By Michael Cousins
Today, I want to go back to last week’s US Open and talk a little more about the parity within the event.
All week during qualifying, all I heard was “you have to loft it 15 feet,” or “you have to throw it 20mph,” and, my personal favorite: “this completely favors the two-handers.”
Well, now that the tournament is over and we’ve seen the top 24, the stepladder finals, and the winner, all of these baseless assumptions seem a tad outrageous, no?
The top 24 had everything. Bowlers of all styles. Righties that hook it, righties that throw it straight, lefties that hook it, lefties that throw it straight, two-handers, and everything in between.
And the stepladder was no different. Three lefties with totally different games, a right hander that typically throws it relatively straight nowadays, and a right hander than can get in and hook it with the best of them.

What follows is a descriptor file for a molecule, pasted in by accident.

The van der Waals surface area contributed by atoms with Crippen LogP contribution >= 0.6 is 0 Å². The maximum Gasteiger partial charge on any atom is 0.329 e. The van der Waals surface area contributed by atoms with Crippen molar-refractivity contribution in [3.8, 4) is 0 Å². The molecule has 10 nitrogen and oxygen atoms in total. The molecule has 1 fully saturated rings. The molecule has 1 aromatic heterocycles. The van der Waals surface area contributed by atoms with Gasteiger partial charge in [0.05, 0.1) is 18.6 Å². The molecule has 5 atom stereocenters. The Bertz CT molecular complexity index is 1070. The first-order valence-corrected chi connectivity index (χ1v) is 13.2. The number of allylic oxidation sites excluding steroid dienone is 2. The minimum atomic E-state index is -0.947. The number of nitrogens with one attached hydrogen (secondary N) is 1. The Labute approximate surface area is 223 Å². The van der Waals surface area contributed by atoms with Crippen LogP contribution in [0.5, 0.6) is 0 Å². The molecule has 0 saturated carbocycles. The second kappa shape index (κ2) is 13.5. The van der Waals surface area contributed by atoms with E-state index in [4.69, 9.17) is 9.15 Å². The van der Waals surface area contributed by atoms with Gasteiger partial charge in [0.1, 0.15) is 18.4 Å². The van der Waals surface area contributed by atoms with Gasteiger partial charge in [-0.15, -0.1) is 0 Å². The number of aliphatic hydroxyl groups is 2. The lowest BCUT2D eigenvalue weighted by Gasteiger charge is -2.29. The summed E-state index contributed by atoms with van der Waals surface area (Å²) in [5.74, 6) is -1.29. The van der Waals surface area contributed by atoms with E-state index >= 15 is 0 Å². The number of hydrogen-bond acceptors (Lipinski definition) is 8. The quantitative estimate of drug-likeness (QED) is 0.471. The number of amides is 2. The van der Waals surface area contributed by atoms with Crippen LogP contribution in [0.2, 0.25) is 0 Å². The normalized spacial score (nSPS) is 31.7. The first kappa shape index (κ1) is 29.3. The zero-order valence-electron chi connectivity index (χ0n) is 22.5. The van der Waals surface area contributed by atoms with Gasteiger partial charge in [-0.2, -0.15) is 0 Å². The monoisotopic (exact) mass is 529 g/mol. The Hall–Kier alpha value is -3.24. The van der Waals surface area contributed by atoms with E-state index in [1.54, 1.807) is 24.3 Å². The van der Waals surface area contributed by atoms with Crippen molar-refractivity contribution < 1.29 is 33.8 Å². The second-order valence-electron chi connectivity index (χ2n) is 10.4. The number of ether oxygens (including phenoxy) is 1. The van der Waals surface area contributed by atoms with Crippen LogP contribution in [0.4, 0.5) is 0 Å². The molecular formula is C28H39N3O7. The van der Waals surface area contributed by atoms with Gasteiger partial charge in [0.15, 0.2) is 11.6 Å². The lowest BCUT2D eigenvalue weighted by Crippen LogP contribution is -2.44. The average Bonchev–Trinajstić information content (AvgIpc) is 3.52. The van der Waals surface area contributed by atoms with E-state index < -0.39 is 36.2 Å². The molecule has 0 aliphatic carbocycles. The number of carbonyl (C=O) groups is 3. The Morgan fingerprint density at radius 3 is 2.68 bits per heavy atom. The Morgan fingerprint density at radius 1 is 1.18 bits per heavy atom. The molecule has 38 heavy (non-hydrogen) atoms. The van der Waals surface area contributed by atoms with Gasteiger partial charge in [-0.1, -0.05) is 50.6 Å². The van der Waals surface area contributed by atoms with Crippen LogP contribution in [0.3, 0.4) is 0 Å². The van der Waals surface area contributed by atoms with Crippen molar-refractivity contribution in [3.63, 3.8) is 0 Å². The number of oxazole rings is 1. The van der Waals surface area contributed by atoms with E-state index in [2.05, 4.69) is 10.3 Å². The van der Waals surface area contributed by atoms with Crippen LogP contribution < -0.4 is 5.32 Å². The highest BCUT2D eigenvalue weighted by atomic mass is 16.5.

If we’re going to continually ridicule and bash Chad Murphy and the USBC every time they do something “wrong,” I think it’s only right to acknowledge when they do something right.
And there’s no doubt that the US Open was done right.
I still understand the other side’s argument against the double burn. It is a very controversial topic amongst those who bowled, but despite that, look at the top 24. Look at the variety within it.
The 24 best bowlers from that week made the top 24. The 5 best bowlers of the week made the stepladder. And none of that was because of the double burn squad.
It was because the USBC put out a pattern that rewarded shot making and spare shooting. It allowed for a variety of angles; it allowed for a variety of styles.
I commend what the USBC and Mr. Murphy did this year. And I’m looking forward to see what’s in store next year.
Personally, I’d like to see a few more invites, as there were a lot of great bowlers that weren’t able to compete this week. I’d like to see the double burn squad go away, and not because I think it’s “unfair,” but, rather, just because I’d like to see the excuse eliminated.
I have no idea if these will happen. Nor do I know if the USBC even wants them to happen. These are just my opinion. What are yours? In the comments below, tell us what changes you’d like to see made to next year’s US Open.